I recently engaged in a discussion about branding on LinkedIn with a gentleman, Joseph Benson, who proved to be as patient as he is knowledgeable. I offer our exchange here, edited only for brevity and clarity, with Joseph’s permission.

Joseph is indicated by the initials, JB. Yours truly is indicated by the initials, OB.

JB: Taglines can describe the key benefits that your brand has to offer, help differentiate you from competitors, provide recognition and promote recall, communicate the business you are in, and inspire customers and help to convey goals. Easy to update, taglines signal the growth of the brand.

OB: The chief job of the tagline is to render itself irrelevant. That is, by providing recognition and promoting recall, it should move the brand closer to graphic, symbolic, or emblematic recognition in the manner of the Travelers umbrella, the Goodyear blimp, the Nike swoosh, et al. That’s brand identity in the ideal.

JB: Planned obsolescence: Tagline to visual element such as Logo, Symbol, Character or Key image. Do you think this is also true of other editorial/narrative elements such as the key messages or the foundation story?

OB: I don’t. Key messages should keep changing, lest they suggest stagnation. And foundation stories are like mythology: They should evolve without abandoning their origins. The firmly established visual element serves to draw attention, through recognition, to the narrative elements.

JB: When a tagline is irrelevant and subsequently retired — Do you replace it with another tagline to repeat this process?

OB: My ideal inclination would be to forego taglines entirely after an initial one is retired. My pragmatic inclination would be to create a new one — only if the visual element remained suitably immature (unrecognized) and a new product, service, or value proposition were to be introduced. Even then, I wouldn’t make the tagline part of the graphic ID, per se. Rather, I’d employ it as a temporary brand-aid, as it were.

JB: One could argue that when a tagline is ‘locked-up’ with the symbol/logo and with the company name, it creates additional meaning in the mind of the customer for the brand. Assuming for the moment that this argument is true, one would need to identify the ‘tipping-point’ in the mind of the primary target customer when the retirement of the tagline does not impact the ‘equity’ of the locked-up brand elements. What type of research would you recommend to determine that the tipping point has been reached? Would qualitative or ethnographic research work?”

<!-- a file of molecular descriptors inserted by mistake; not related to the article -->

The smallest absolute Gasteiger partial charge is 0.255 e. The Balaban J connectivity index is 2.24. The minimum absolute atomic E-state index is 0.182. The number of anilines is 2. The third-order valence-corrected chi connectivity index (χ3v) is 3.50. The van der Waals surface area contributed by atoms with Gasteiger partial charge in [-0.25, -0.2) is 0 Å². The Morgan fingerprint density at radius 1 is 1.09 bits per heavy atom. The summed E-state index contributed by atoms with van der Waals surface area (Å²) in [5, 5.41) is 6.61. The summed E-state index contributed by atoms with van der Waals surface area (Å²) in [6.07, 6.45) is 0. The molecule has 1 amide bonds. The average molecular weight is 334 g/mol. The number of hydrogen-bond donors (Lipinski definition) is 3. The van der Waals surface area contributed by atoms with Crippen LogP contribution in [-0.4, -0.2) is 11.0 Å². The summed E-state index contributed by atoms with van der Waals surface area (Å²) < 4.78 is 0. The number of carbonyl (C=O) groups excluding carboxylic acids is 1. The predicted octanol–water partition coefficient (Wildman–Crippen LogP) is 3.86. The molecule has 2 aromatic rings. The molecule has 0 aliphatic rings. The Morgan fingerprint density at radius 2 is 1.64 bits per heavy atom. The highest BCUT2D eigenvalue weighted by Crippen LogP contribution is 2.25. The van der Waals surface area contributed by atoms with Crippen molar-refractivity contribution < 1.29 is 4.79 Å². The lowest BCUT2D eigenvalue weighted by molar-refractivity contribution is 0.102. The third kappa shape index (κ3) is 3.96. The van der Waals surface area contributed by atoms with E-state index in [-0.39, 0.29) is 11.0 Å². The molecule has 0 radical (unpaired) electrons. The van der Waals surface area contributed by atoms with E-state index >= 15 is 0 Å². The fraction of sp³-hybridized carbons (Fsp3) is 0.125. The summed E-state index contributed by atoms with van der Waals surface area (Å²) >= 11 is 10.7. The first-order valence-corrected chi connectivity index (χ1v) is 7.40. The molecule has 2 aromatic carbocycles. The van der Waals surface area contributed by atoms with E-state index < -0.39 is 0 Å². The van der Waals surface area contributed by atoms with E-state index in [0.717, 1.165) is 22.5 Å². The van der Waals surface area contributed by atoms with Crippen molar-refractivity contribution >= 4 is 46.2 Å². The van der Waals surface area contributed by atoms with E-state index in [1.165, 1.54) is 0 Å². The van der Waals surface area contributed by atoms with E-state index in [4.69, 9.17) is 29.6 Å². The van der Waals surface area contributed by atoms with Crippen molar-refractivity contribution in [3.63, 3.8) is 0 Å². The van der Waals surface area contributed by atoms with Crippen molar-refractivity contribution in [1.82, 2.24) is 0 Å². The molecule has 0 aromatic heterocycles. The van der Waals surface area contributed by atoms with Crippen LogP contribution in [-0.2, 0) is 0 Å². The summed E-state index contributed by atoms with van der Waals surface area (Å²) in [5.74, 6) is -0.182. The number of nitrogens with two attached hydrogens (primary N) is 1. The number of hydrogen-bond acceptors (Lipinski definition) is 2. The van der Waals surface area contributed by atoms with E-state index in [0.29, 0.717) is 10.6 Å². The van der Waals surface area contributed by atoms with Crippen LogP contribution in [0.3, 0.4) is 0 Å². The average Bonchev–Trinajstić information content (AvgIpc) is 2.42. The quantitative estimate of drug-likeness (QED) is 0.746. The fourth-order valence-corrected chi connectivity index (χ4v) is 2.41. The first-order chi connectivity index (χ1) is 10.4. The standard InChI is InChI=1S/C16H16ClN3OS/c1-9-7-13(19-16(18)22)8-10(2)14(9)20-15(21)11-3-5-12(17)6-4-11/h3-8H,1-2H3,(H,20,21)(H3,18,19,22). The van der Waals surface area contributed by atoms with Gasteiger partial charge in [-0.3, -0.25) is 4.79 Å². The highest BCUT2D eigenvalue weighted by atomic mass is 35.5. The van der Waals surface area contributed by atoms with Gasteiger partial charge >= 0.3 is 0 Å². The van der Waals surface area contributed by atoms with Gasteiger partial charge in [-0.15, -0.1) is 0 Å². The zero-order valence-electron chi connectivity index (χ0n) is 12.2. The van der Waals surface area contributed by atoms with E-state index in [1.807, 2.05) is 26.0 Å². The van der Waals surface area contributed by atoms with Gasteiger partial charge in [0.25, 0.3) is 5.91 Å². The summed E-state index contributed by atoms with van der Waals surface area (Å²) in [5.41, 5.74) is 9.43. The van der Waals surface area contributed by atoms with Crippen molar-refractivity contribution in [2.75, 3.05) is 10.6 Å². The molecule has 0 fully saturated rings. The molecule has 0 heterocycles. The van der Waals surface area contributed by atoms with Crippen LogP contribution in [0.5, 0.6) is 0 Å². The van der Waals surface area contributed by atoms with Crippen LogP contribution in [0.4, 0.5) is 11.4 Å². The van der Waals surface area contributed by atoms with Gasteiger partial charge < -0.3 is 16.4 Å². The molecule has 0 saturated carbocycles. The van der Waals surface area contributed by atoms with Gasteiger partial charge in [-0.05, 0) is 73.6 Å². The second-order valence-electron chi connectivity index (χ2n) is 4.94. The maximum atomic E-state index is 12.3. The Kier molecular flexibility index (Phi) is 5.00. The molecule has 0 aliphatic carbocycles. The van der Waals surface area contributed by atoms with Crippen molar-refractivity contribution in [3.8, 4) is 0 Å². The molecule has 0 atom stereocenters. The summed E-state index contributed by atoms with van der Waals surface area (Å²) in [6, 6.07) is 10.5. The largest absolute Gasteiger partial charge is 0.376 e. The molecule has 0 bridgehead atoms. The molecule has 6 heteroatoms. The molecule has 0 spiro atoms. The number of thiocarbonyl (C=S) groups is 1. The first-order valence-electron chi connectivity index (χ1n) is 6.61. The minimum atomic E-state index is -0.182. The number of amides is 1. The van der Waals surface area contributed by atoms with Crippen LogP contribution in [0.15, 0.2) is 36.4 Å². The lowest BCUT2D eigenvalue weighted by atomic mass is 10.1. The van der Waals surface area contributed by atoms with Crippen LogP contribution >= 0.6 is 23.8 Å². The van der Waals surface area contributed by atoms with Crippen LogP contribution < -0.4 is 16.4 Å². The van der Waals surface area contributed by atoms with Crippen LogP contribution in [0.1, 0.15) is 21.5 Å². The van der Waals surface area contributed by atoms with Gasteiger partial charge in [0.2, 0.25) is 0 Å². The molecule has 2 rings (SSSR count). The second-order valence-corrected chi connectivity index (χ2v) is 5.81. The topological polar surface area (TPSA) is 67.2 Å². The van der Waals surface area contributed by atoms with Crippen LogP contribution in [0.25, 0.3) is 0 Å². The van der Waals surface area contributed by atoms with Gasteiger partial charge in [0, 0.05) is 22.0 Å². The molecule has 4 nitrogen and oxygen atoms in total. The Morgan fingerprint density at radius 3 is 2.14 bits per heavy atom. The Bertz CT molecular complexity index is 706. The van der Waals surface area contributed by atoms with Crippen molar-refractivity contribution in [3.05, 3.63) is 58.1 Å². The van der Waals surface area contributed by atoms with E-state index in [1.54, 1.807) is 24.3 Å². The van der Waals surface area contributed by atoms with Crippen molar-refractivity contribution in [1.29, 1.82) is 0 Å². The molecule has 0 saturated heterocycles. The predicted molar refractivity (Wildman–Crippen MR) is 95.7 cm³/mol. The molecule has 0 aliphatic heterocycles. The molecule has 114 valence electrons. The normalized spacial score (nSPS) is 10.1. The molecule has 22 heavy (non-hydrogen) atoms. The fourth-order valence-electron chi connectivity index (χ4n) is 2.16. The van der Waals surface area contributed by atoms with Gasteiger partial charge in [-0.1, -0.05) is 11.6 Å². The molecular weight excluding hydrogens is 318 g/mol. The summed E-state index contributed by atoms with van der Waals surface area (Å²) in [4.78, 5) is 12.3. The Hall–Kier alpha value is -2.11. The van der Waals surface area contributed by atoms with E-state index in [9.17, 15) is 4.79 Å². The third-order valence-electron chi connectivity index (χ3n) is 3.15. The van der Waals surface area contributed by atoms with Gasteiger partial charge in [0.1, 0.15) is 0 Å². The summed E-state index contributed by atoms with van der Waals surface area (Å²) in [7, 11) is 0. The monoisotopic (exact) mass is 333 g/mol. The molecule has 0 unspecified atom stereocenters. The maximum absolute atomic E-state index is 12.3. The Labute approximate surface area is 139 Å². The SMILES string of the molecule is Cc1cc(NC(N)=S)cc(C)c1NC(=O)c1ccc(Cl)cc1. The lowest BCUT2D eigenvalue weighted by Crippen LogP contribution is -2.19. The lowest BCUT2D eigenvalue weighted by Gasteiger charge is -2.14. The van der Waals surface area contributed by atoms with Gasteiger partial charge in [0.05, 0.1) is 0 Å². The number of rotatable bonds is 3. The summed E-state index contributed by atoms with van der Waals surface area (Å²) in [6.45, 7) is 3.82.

OB: If a tagline is locked up with the mark and the name, it may create additional meaning … to a point. Beyond that point, it becomes a constraint; i.e., the brand is this, not that. In lieu of formal research, the tipping point can be determined by sales volume. I don’t imagine Kevin Plank conducted research to determine his brand was safely identifiable by his mark:


JB: Point well taken. Do you believe that taglines have a more relevant and sustainable role in B2B brands than in B2C brands?”

OB: Out of necessity, I do. For myriad reasons (relative lack of exposure, personnel turnover, industry specificity, et al.) B2B brands take longer to achieve graphic-at-a-glance recognizability. Your very good question reminds me of an interview Roy Firestone conducted with Troy Aikman, then quarterbacking the Dallas Cowboys, in their 1990s heyday. At one point, Firestone stopped Aikman and said, “You keep talking about the perfect game. Do you really believe it’s possible to play a perfect game?” Aikman replied, “No. But if that’s not our aspiration every time we take the field, what’s the point?” I admit I remain idealistic enough to want to play a perfect branding game.

JB: Does it come down to this: Pictures/images are for memory and recall. Words/narratives are for meaning and relevance. If so, which is the primary source of differentiation.

OB: I don’t believe there is a primary source of differentiation. It comes down to context; that is, if the graphic mark is memorable enough — and the brand’s offerings and value propositions remain unchanged — the mark suffices for memory and recall. But if the brand’s offerings and/or its value propositions do change, the mark should evolve accordingly to make the change manifest visually, as well as verbally. Many companies say they’ve changed without appearing to be any different at all. They fail.

Neither of us is right or wrong in the perspectives we expressed. Rather, we represented and reflected different facets of the gem that is every brand. Both of us recognize there’s no such thing as a one-size-fits-all best practice.

If nothing else, our discourse demonstrates the extent to which social media can be used to engage, inform, enlighten, and benefit its members. And while I haven’t checked with them, I imagine this is precisely the kind of thing Larry Link and Irving In had in mind when they invented LinkedIn.

I thank Joseph sincerely for joining me in heeding Albert Einstein’s suggestion that everyone:

… honestly and courageously uses his intelligence and fulfills the duty to express the results of his thoughts in clear form.

“Exchange of Ideas” by geralt, courtesy of pixabay.com.